War can drive us all into the wilderness.
Missiles drop, and we drop to our knees.
We are a world wildly looking for a way out, we’re a hurting world desperately fleeing – we see it all over our news screens.
Pain carries us to prayer, and our years of collective loss howl in a long lament.
We all stand here on the cusp of Lent.
It has to be more just over 10 years ago now, that I was standing up on the kitchen table, snapping the shutter on a bouquet of roses, when my brother called.
Levi picked it up, his eyes twinkling, stars risen early.
I only could hope that Levi doesn’t mention he’s answering because his Mama was standing smack dab center in the middle of the table, her all happy over a bunch of God glory found in flowers.
“Hello? … Oh, hi Uncle John.”
Levi was then, and still is, a miniature mirror image of my brother, smattering of freckles bridging across the nose and the thirty years that span between them.
Levi mouthed it large, one hand over the receiver.”ARE YOU AVAILABLE, MOM?”
Oh, but wouldn’t I stop being Mom if I stopped being available? I set the camera aside, hop off the table. Levi had grinned and handed over my brother.
“Hey. So tell me. Lent. Fill me in, sister. What’s the deal? Like – the actual point?”
“The wilderness is where the Word is heard and we’re formed into a person of the Word.”
Our faith community doesn’t practice Lent.
And apparently, at least not today, my brother doesn’t do Google.
Apparently, if need be, he just waits for his older-by-only a -year-and-13-days sister to just Google.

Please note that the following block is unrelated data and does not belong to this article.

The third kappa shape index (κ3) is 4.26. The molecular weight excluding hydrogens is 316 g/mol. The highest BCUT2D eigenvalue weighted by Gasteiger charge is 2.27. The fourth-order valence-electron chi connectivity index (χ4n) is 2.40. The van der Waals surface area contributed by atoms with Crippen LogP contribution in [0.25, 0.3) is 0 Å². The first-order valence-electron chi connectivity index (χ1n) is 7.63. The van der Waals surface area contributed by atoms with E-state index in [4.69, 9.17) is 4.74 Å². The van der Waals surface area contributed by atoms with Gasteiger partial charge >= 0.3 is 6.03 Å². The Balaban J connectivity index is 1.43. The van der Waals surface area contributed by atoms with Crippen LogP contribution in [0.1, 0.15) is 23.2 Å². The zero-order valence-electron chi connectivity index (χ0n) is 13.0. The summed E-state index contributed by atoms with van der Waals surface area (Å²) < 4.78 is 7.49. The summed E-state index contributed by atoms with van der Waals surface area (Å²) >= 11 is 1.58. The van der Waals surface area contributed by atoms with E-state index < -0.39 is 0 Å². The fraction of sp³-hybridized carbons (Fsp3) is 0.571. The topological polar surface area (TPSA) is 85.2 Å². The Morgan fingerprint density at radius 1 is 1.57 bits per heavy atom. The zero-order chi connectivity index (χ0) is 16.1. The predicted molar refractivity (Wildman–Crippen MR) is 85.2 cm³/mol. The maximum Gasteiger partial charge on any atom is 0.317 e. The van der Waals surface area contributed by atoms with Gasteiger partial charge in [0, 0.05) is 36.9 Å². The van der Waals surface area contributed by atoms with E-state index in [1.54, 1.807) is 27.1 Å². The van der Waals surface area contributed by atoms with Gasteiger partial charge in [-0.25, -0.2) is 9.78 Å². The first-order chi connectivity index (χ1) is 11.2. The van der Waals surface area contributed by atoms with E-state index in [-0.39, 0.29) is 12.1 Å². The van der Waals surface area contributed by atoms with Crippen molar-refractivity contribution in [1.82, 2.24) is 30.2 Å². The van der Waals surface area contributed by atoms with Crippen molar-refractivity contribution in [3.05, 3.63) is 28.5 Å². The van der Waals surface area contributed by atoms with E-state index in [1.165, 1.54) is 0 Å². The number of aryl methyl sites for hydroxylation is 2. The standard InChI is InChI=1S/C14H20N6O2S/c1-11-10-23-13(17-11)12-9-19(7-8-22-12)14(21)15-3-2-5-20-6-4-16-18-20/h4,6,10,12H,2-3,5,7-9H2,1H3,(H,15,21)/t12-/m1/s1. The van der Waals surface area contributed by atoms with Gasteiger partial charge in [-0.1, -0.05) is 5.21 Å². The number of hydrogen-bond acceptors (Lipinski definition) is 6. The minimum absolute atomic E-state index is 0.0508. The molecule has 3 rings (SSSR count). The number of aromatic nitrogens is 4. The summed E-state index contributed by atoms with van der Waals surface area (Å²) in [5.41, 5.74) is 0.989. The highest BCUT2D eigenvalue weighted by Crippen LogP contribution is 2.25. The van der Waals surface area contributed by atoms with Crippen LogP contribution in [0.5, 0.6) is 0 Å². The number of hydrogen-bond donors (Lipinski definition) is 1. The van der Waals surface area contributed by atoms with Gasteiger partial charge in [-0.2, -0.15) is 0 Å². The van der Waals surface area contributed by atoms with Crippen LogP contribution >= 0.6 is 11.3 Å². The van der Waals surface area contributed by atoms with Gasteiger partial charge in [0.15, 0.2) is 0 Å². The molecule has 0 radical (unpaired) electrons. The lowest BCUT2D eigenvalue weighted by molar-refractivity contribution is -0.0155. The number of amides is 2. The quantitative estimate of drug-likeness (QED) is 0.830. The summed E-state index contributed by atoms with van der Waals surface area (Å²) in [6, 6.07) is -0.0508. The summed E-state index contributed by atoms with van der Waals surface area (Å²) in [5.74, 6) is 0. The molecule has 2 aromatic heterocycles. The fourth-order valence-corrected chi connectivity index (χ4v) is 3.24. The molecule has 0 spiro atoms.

I could hear the rumble of the diesel engine of his pick-up in the background. He could hear the low roar of my kids.
“Okay, yeah… Lent. Lent is this preparing the heart for Easter. Like going with Jesus into the wilderness for forty days, that we might come face to face with our true enemy.”
The Hebrew word for wilderness echoes with the same letters as the Hebrew word “medabber” — which means “speaking.”
“The promised answer to our prayers may not be found in promised lands, but in wildernesses.”
The wilderness is where the Word is heard and we’re formed into a person of the Word.
The promised answer to our prayers may not be found in promised lands, but in wildernesses.
Every wilderness, every desert — is not where God deserts— but is where God woos with a whispered Word.
Lent leads far away from the world and out into wildernesses so the soul can find a way to listen.
On other end of the line, my brother was silent. I’m not so sure that this is good. I kept talking. Trying to find the way through to what this season of Lent really means.
“Lent isn’t about forfeiting as much as it’s about formation. Not about forfeiting stuff as much as forming souls.”
Like when we came to Jesus the very the first time, Lent returns us to Him again: We renounce to be reborn. It’s about this: We break away from more – to become more.”
Still silence. I took one last swing at it.
“Don’t think of Lent as about working your way to salvation. Think of it as working out your salvation.”
Lent isn’t about a way to earn your salvation, Lent is about the way to the One who bought your salvation – and paying Him more attention.
And then my brother spoke slow.
“Yes…. Yes…. I get it. I’m going to do it with you, sister. I’m doing Lent. God’s been speaking things into my life and I think this is how He wants to meet me right now.” Like brother, like sister.
I had stacked clean dishes and my brother and I had talked about some dark corners of our lives. We confessed. We prayed.
And then? We lived the first week of Lent.
And this is what happened: I forsake and I fast and I forget and I flounder, and I fall… and I fail.
I made soup and I lit the candles. We bowed.
I served bowls, passed out bread, poured the cups. And in the midst of the cacophony of all the kids talking, I blithely sat down for lunch and ate.
I have bread in the mouth, the bowl half empty, when I drop the
spoon. I absentmindedly had been eating lunch, a meal I vowed to fast from.
I had choked it out in a whisper, “Oh, do I not think enough of You to remember?”
I’d closed my eyes and the heart cries silent: “How do I remember You so little?”